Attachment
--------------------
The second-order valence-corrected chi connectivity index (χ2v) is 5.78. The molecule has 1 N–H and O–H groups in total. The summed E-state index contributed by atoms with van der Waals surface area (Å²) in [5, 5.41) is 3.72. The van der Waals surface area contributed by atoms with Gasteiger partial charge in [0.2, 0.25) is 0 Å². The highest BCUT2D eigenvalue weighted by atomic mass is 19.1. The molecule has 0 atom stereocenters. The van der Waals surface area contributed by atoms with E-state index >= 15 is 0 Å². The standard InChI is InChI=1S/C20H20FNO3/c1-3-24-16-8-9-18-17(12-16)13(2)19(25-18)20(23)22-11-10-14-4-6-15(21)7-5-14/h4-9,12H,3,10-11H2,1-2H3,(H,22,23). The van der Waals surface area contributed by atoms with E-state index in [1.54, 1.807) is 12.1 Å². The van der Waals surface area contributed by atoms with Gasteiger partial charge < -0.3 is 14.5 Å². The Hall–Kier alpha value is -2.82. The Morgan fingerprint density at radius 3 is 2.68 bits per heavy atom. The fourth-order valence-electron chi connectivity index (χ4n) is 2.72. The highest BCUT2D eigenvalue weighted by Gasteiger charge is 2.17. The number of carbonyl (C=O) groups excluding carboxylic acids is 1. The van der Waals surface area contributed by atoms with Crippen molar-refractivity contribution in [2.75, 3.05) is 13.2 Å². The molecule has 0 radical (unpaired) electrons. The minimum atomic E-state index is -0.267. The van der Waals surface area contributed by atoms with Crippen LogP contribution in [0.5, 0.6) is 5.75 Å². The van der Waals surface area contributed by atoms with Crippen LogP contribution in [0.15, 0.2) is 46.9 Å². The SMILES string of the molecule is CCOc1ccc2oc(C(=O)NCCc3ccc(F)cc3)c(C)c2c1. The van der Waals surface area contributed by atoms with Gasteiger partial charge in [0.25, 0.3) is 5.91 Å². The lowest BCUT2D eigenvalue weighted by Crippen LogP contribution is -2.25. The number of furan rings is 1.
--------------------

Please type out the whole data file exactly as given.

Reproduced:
The second-order valence-corrected chi connectivity index (χ2v) is 5.78. The molecule has 1 N–H and O–H groups in total. The summed E-state index contributed by atoms with van der Waals surface area (Å²) in [5, 5.41) is 3.72. The van der Waals surface area contributed by atoms with Gasteiger partial charge in [0.2, 0.25) is 0 Å². The highest BCUT2D eigenvalue weighted by atomic mass is 19.1. The molecule has 0 atom stereocenters. The van der Waals surface area contributed by atoms with E-state index >= 15 is 0 Å². The standard InChI is InChI=1S/C20H20FNO3/c1-3-24-16-8-9-18-17(12-16)13(2)19(25-18)20(23)22-11-10-14-4-6-15(21)7-5-14/h4-9,12H,3,10-11H2,1-2H3,(H,22,23). The van der Waals surface area contributed by atoms with E-state index in [1.54, 1.807) is 12.1 Å². The van der Waals surface area contributed by atoms with Gasteiger partial charge < -0.3 is 14.5 Å². The Hall–Kier alpha value is -2.82. The Morgan fingerprint density at radius 3 is 2.68 bits per heavy atom. The fourth-order valence-electron chi connectivity index (χ4n) is 2.72. The highest BCUT2D eigenvalue weighted by Gasteiger charge is 2.17. The number of carbonyl (C=O) groups excluding carboxylic acids is 1. The van der Waals surface area contributed by atoms with Crippen molar-refractivity contribution in [2.75, 3.05) is 13.2 Å². The molecule has 0 radical (unpaired) electrons. The minimum atomic E-state index is -0.267. The van der Waals surface area contributed by atoms with Crippen LogP contribution in [0.5, 0.6) is 5.75 Å². The van der Waals surface area contributed by atoms with Crippen LogP contribution in [0.15, 0.2) is 46.9 Å². The SMILES string of the molecule is CCOc1ccc2oc(C(=O)NCCc3ccc(F)cc3)c(C)c2c1. The van der Waals surface area contributed by atoms with Gasteiger partial charge in [0.25, 0.3) is 5.91 Å². The lowest BCUT2D eigenvalue weighted by Crippen LogP contribution is -2.25. The number of furan rings is 1.